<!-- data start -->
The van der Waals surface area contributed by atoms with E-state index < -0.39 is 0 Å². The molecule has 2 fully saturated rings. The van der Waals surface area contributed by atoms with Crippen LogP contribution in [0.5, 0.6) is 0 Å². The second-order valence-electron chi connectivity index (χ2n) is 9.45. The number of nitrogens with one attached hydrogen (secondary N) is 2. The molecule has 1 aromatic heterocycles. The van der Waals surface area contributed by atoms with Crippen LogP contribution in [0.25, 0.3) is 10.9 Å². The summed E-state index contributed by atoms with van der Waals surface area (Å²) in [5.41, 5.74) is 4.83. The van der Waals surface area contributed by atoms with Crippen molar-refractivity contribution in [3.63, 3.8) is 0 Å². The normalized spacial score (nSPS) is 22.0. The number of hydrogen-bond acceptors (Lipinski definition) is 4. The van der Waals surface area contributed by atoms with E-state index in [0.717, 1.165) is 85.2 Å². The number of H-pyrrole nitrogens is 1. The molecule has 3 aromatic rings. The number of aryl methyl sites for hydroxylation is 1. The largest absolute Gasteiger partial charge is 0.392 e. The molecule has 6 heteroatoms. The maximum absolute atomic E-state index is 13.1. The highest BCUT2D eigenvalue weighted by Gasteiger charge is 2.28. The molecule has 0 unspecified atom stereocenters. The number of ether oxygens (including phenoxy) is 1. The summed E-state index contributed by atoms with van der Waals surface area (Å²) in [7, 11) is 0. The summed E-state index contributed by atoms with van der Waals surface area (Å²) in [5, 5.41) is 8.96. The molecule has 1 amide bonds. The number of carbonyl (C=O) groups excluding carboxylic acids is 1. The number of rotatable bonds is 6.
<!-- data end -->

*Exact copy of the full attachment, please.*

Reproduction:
The van der Waals surface area contributed by atoms with E-state index < -0.39 is 0 Å². The molecule has 2 fully saturated rings. The van der Waals surface area contributed by atoms with Crippen LogP contribution in [0.5, 0.6) is 0 Å². The second-order valence-electron chi connectivity index (χ2n) is 9.45. The number of nitrogens with one attached hydrogen (secondary N) is 2. The molecule has 1 aromatic heterocycles. The van der Waals surface area contributed by atoms with Crippen LogP contribution in [0.25, 0.3) is 10.9 Å². The summed E-state index contributed by atoms with van der Waals surface area (Å²) in [5.41, 5.74) is 4.83. The van der Waals surface area contributed by atoms with Crippen molar-refractivity contribution in [3.63, 3.8) is 0 Å². The normalized spacial score (nSPS) is 22.0. The number of hydrogen-bond acceptors (Lipinski definition) is 4. The van der Waals surface area contributed by atoms with E-state index in [0.717, 1.165) is 85.2 Å². The number of H-pyrrole nitrogens is 1. The molecule has 3 aromatic rings. The number of aryl methyl sites for hydroxylation is 1. The largest absolute Gasteiger partial charge is 0.392 e. The molecule has 6 heteroatoms. The maximum absolute atomic E-state index is 13.1. The highest BCUT2D eigenvalue weighted by Gasteiger charge is 2.28. The molecule has 0 unspecified atom stereocenters. The number of ether oxygens (including phenoxy) is 1. The summed E-state index contributed by atoms with van der Waals surface area (Å²) in [7, 11) is 0. The summed E-state index contributed by atoms with van der Waals surface area (Å²) in [5, 5.41) is 8.96. The molecule has 1 amide bonds. The number of carbonyl (C=O) groups excluding carboxylic acids is 1. The number of rotatable bonds is 6.